“Rock Wit U” pledges faithfulness through good and bad times (“Dead broke, no job, no house, no ride/I’m gonna stay right by your side”). On “Butterflyz” and a hidden track, Keys praises her true love for making her feel special. Plagued by “Troubles,” she looks heavenward for answers. “Piano & I” promotes perseverance, while “A Woman’s Worth” reminds listeners, “You can’t go wrong when you value a woman,” however . . .
Both of these songs use the s-word, and the latter refers to “making love” without a clear marital context (the artist is single). Being in a committed relationship doesn’t keep Keys from flirting—and entertaining thoughts of a one-night stand—on “Mr. Man.” Regardless of the singer’s intentions, many listeners will object to her use of a racial slur (“Jane Doe,” “Girlfriend”). A woman sees little reason to press on through life’s struggles, confessing madness and a sense of hopelessness (“The Life”).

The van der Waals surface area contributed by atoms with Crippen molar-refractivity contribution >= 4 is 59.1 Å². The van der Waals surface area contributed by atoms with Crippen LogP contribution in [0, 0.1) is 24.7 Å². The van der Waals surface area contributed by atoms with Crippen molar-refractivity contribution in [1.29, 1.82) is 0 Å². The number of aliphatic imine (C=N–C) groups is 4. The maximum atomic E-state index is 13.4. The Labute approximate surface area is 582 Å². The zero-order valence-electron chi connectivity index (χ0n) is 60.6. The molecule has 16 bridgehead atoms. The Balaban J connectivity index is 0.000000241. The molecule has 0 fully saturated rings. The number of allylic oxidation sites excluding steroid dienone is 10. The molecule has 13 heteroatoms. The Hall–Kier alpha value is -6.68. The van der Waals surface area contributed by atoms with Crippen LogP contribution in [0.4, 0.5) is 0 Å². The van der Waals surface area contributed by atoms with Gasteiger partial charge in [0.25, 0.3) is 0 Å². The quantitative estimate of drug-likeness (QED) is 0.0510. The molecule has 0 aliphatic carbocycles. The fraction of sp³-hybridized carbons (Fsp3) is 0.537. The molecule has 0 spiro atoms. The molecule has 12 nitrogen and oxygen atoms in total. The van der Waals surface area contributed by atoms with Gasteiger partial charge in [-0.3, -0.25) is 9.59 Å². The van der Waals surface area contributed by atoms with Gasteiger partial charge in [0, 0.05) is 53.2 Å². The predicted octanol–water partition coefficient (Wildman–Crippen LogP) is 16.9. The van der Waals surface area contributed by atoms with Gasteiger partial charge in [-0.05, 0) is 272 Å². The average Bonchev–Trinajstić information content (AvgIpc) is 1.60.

Classical training and diverse urban stylings sent this talented young lady straight to the top. Cut from a similar cloth as Lauryn Hill and Erykah Badu, Keys scores points for decent themes, then loses them for inappropriate language. If she can overcome this and other Minor problems, her next release could be an unqualified winner.